Monday, March 2, 2009

Town Meeting: A Radical Tradition

Tomorrow is Town Meeting Day in Vermont. It’s a tradition that dates back to 1762 in this state, when the citizens of Bennington gathered to discuss and vote on community concerns. And it’s as close as America gets to real democracy. Thomas Jefferson called the New England town meeting "the wisest invention ever devised . . . for the perfect exercise of self-government.."

At least forty towns will weigh in this year on the future of Vermont Yankee, our state’s aging (and increasingly problem-plagued) nuclear plant. Three years ago, in 2006, Newfane and several other southern Vermont towns voted to impeach George Bush. In the past, agendas have included votes on the nuclear freeze, banning the production of land mines, and other issues that reach far beyond the municipal basics of school budgets and road repair.

Recently, the phrase “town meeting” has been co-opted by the media and political campaigns, used to describe stage-managed events that include hand-picked audiences and moderaters who keep dissent on the sidelines. Questions are as canned and predictable as the answers. “Town meeting” at this level has become just another televised exercise in political spin. That’s a perversion of our unruly New England tradition.

As a child, John Adams (our nation’s second president) attended town meetings in his hometown of Braintree, Massachusetts, where participants became so rowdy that a resolution had to be passed requiring participants not to stand up in the pews of the church where the people assembled. Now that’s grassroots!

Burlington, the city where I live, held its first town meeting in 1787. I’m not sure when the tradition died out. Now we go to the polls to elect a city council and mayor. There’s still a lot of room for citizen input here in the “People’s Republic,” but with over 40,000 residents, town meeting—where everyone has a voice and a vote--may no longer be practical. Yet we’ve lost something of value.

Suppose that at least once a year, neighbors of differing opinions (blue and red) , of all races, actually assembled in one room to talk about the issues that concerned them most, from taxes to foreign policy and healthcare? Imagine the conversations, the listening across ideological boundaries, the moments of learning and encounter. How different might America be if we had “Town Meeting Day” all across this land?

8 comments:

Tom Van Dyke said...

How different might America be if we had “Town Meeting Day” all across this land?

Oh, I think it'd be a lot like the city cable channel where a few thoughtful people are mixed in with a ton of mouthy cranks, and the cranks usually get the cheers.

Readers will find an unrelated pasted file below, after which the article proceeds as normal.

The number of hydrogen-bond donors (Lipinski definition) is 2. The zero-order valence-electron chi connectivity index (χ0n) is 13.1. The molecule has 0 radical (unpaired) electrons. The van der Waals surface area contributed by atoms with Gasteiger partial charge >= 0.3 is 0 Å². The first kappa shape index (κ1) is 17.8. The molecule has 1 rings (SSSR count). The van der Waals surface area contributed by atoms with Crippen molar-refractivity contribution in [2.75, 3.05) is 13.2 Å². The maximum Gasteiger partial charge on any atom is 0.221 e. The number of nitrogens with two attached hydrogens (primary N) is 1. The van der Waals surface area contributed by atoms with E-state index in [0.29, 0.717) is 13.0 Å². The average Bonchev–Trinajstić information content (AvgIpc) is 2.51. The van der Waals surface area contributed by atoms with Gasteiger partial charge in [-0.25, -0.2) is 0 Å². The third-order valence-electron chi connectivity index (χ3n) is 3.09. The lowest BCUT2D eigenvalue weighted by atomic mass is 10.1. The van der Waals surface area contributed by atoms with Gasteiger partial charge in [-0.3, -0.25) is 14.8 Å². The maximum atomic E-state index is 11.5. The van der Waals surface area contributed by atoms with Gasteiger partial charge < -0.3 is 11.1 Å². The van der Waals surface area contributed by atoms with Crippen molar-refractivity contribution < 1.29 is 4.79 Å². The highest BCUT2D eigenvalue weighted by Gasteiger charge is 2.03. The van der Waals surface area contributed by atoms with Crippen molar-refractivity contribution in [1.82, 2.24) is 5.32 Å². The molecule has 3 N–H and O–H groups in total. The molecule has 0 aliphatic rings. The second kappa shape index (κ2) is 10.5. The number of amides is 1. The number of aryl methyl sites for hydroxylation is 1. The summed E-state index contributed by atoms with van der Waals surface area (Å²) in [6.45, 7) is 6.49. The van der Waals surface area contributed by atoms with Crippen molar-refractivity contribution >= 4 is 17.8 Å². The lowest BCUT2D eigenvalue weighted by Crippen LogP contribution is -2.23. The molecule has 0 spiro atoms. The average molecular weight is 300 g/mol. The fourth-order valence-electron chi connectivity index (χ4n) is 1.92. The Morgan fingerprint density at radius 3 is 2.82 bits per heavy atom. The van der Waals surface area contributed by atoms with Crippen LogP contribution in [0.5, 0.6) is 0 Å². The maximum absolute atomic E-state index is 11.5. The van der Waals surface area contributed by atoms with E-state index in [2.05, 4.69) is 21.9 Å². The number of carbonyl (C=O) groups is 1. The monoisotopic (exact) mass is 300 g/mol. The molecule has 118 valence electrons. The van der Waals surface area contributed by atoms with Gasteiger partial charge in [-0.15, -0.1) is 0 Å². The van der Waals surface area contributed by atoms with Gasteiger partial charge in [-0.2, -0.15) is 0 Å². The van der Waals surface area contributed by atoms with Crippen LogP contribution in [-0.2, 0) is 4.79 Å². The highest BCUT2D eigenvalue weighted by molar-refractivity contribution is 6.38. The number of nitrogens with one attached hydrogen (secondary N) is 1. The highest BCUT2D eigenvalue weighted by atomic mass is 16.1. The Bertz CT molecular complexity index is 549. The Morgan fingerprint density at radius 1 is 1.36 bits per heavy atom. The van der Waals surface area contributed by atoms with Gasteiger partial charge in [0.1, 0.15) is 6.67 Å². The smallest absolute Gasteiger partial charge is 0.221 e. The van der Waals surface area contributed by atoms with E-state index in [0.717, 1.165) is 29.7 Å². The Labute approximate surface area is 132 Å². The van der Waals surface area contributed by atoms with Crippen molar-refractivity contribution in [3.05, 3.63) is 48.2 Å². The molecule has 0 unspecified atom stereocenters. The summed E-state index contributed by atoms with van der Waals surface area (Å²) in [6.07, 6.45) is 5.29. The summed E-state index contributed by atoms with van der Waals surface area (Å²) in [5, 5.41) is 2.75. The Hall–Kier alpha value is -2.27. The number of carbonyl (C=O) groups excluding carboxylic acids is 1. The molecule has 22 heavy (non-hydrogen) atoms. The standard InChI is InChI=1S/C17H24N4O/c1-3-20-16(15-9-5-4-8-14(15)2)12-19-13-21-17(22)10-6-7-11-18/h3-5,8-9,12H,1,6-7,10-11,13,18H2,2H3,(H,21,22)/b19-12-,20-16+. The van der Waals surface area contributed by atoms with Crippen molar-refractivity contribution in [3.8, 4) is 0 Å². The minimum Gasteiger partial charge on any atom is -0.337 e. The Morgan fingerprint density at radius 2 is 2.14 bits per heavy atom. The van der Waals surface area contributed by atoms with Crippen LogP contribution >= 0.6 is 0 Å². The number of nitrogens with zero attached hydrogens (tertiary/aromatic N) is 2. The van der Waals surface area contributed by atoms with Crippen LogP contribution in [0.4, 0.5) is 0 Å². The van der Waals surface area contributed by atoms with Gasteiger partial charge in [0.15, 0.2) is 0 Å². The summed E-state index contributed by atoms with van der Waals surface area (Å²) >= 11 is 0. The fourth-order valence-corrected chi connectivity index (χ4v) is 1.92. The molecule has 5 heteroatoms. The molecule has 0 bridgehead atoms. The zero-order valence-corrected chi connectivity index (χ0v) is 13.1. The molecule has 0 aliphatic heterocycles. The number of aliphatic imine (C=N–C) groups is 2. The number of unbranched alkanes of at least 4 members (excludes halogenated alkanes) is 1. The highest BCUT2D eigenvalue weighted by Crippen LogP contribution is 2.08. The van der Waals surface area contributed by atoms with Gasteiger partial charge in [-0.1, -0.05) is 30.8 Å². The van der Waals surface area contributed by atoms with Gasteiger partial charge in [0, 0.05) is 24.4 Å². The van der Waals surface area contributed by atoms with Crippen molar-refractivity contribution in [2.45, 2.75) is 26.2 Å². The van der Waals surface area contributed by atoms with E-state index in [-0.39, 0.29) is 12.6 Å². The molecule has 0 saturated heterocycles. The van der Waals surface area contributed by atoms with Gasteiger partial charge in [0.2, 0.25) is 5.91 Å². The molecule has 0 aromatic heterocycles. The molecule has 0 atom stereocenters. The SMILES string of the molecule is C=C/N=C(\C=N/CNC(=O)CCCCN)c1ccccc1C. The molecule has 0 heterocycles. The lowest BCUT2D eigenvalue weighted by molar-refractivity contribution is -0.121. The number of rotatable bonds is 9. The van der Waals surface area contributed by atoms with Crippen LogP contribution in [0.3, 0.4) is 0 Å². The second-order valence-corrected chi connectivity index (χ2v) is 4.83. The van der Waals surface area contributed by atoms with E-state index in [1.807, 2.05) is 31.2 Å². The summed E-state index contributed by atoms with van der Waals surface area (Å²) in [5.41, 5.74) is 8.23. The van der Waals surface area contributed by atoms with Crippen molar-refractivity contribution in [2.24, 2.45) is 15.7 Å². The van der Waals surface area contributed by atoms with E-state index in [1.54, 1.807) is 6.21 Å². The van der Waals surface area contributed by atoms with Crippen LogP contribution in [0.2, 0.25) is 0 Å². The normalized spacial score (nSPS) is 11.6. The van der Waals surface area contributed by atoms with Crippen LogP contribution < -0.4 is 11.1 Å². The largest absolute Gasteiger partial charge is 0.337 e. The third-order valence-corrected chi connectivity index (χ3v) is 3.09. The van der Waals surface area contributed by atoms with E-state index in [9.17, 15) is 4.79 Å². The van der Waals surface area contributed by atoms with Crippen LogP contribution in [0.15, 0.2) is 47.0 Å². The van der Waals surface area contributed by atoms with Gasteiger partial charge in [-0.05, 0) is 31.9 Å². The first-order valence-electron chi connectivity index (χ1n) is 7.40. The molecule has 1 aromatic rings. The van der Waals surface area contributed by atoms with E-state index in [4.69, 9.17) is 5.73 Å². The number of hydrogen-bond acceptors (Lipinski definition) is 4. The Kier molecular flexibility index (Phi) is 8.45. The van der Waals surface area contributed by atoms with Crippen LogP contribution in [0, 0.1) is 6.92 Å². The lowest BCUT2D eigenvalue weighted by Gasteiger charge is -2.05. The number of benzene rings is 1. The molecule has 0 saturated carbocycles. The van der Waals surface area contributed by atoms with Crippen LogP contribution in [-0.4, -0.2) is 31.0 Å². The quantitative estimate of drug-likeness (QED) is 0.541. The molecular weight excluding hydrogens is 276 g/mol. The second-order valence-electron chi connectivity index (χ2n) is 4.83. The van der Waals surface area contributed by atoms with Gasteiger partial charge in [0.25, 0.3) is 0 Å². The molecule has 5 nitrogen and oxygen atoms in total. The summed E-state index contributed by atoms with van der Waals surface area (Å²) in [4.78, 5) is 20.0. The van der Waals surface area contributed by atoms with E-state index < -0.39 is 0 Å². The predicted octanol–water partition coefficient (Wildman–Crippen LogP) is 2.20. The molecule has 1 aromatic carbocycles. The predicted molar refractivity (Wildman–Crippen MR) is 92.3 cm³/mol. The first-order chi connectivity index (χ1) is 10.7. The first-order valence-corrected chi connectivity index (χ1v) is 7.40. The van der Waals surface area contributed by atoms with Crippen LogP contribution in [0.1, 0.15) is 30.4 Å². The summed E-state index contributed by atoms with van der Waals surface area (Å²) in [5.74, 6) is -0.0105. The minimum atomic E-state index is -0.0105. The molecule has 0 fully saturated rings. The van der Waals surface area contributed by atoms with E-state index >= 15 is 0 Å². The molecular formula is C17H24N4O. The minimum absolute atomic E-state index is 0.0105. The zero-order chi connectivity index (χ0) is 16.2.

See Isocrates on democracy, c. 400 BC. Ancient Greece. Democracy sucks, it's mob rule, and why our Founders created a constitutional republic, not a democracy. "Democracy" scared the bejesus out of them, and quite properly.


All fact and argument is ignored and indistinguishable from feelings and opinion, and usually, strongly expressed emotion is more effective than intelligent argument and actual facts.

Sort of like this blog here, or this past election---sentiments we agree with get the biggest cheers, fact and argument be hanged. Or, in the fine tradition of the French, guillotined.

[Not to say, mind you, that John McCain deserved to win this past election or that we made the wrong choice. In the past 100 years, I think we made the right choice every time, even if I didn't vote for him. We'll see.]

But Isocrates had a point, one that didn't escape the Founders.

Pinky said...

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"See Isocrates on democracy, c. 400 BC. Ancient Greece. Democracy sucks, it's mob rule, and why our Founders created a constitutional republic, not a democracy. 'Democracy' scared the [profanity] out of them, and quite properly."
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That's a ridiculous statement.
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Tom Van Dyke said...

That's a ridiculous response. In fact, it's not a response at all.

Pinky said...

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Hah!
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bpabbott said...

Tom,

I agree with you that pure democracy is a very brutal and poor form of government.

Choosing a representative democracy predicated upon the consent of the governed is a much better solution ... and greatly improved with protections for individual liberty.

However, I think your qualifcation "Democracy sucks", missed the entire point of the post (I think).

My impression was that the post was lauding a spirit of local responsibility, so I'm at a loss as to how your comment is even on topic :-(

Tom Van Dyke said...

Apparently you've never watched those city council meetings on cable. The "spirit of local responsibility" being lauded here is at best mere cacophony and at worst, per Isocrates, demagoguery.

One of these times, Ben, you're going to get the gestalt of one of posts instead of picking fragments out of context to argue with. I look forward to that.

bpabbott said...

TVD: "One of these times, Ben, you're going to get the gestalt of one of posts instead of picking fragments out of context to argue with"

How ironic. My point was that your picked a fragment out of context to argue with ... shrugs.

Tom Van Dyke said...

No, you're wrong, Ben. I wrote directly about town meetings, which is the topic, and compared them to the city council meetings you see on cable. And cited Isocrates.

You picked out a fragment of what I wrote and your response is sophistic nonsense.

You gave your feelings why you liked the original post, I gave reasons why I didn't, and you haven't offered the slightest intelligent thing in rebuttal.

Try again, or bug off, Ben. Or go try your luck at city council meetings.